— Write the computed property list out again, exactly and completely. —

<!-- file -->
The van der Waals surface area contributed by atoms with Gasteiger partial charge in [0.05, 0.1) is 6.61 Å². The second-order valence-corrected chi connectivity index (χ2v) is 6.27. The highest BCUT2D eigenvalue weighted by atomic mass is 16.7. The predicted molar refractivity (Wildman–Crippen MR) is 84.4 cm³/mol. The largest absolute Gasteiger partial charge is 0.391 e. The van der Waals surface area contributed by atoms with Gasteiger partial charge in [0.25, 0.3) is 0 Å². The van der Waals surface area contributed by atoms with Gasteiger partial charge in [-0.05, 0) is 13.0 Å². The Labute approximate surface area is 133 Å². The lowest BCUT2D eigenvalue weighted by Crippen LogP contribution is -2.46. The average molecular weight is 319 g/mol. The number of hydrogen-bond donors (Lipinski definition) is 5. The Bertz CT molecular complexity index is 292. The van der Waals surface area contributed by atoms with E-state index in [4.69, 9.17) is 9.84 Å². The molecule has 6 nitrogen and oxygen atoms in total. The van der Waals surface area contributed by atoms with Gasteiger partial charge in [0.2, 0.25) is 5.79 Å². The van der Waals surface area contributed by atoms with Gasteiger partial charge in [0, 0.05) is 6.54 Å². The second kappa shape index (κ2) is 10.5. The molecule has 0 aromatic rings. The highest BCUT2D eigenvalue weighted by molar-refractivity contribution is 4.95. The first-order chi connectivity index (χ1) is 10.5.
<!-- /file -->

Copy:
The van der Waals surface area contributed by atoms with Gasteiger partial charge in [0.05, 0.1) is 6.61 Å². The second-order valence-corrected chi connectivity index (χ2v) is 6.27. The highest BCUT2D eigenvalue weighted by atomic mass is 16.7. The predicted molar refractivity (Wildman–Crippen MR) is 84.4 cm³/mol. The largest absolute Gasteiger partial charge is 0.391 e. The van der Waals surface area contributed by atoms with Gasteiger partial charge in [0.25, 0.3) is 0 Å². The van der Waals surface area contributed by atoms with Gasteiger partial charge in [-0.05, 0) is 13.0 Å². The Labute approximate surface area is 133 Å². The lowest BCUT2D eigenvalue weighted by Crippen LogP contribution is -2.46. The average molecular weight is 319 g/mol. The number of hydrogen-bond donors (Lipinski definition) is 5. The Bertz CT molecular complexity index is 292. The van der Waals surface area contributed by atoms with E-state index in [4.69, 9.17) is 9.84 Å². The molecule has 6 nitrogen and oxygen atoms in total. The van der Waals surface area contributed by atoms with Gasteiger partial charge in [0.2, 0.25) is 5.79 Å². The van der Waals surface area contributed by atoms with Gasteiger partial charge in [0, 0.05) is 6.54 Å². The second kappa shape index (κ2) is 10.5. The molecule has 0 aromatic rings. The highest BCUT2D eigenvalue weighted by molar-refractivity contribution is 4.95. The first-order chi connectivity index (χ1) is 10.5.